• The CT Public Utilities Regulatory Authority (PURA) ordered a moratorium on all utility shut-offs. Gas, electric, and water public services shall refrain from terminating utility service to residential customers, except to maintain public safety, for 30 days to ensure that all residents can safely stay at home.49
  • The CT State Department of Education received a waiver from the federal government to ensure that students can continue to receive meals during school closures and consume them at home. Many school districts have already begun to provide free meals for students. 50

Known cases in Rhode Island (call 401-222-8022)

  • As of 3/23/2020:52
    • 83 confirmed and presumptive cases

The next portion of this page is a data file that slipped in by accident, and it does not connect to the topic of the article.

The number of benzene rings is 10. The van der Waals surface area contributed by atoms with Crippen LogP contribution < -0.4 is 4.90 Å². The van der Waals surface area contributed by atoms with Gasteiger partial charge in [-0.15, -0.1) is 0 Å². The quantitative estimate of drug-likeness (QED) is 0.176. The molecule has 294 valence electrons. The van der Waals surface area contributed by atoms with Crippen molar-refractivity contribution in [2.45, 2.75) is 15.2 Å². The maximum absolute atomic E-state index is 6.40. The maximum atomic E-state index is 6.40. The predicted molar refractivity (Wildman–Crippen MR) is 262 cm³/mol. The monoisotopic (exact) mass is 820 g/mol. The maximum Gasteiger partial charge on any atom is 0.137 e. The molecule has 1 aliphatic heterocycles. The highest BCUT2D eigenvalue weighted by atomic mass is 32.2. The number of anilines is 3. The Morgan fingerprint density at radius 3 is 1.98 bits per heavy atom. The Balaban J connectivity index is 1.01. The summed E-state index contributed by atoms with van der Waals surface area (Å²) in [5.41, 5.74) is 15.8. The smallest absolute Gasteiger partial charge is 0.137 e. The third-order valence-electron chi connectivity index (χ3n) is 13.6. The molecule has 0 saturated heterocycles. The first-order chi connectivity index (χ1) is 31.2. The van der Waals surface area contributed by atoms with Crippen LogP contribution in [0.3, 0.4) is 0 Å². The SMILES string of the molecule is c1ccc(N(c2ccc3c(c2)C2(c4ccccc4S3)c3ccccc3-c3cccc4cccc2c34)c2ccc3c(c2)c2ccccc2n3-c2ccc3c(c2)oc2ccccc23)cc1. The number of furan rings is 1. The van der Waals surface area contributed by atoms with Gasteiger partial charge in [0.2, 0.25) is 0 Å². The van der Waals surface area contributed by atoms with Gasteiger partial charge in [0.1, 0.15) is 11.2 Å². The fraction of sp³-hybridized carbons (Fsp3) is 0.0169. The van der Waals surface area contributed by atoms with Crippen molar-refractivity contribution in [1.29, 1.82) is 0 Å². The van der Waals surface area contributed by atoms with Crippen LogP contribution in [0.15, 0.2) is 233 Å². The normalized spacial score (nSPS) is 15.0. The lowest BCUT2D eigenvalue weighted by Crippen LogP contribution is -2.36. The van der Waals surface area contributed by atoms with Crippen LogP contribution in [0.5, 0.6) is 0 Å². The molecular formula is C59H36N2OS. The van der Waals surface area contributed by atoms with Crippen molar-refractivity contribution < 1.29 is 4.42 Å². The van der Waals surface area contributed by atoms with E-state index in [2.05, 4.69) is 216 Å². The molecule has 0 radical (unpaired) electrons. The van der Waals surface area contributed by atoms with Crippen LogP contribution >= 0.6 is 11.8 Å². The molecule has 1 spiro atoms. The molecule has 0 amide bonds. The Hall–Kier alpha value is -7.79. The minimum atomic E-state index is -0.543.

• 216 tests pending results
    • 2,750 people currently instructed to self-quarantine

Rhode Island developments53

  • The Honeywell manufacturing facility in Smithfield is planning to create more than 500 new jobs in order to expand production of N95 face masks.54
  • Governor Raimondo ordered that all entertainment and recreational businesses, including barbershops, salons, and tattoo shops, close starting at 5:00 pm on Monday, March 23.55
  • Starting March 23, all public schools in Rhode Island will implement distance learning for at least two weeks.56
  • The Rhode Island Public Utilities Commission mandated that all regulated utilities in the state cannot terminate service, except to maintain public safety, during the coronavirus emergency.57
  • Governor Raimondo signed an executive order on March 18 requiring that all health insurers doing business in the state pay for medically appropriate tele-health visits at the same rate as in-person office visits.58
  • Rhode Island bans gatherings of more than 25 people.59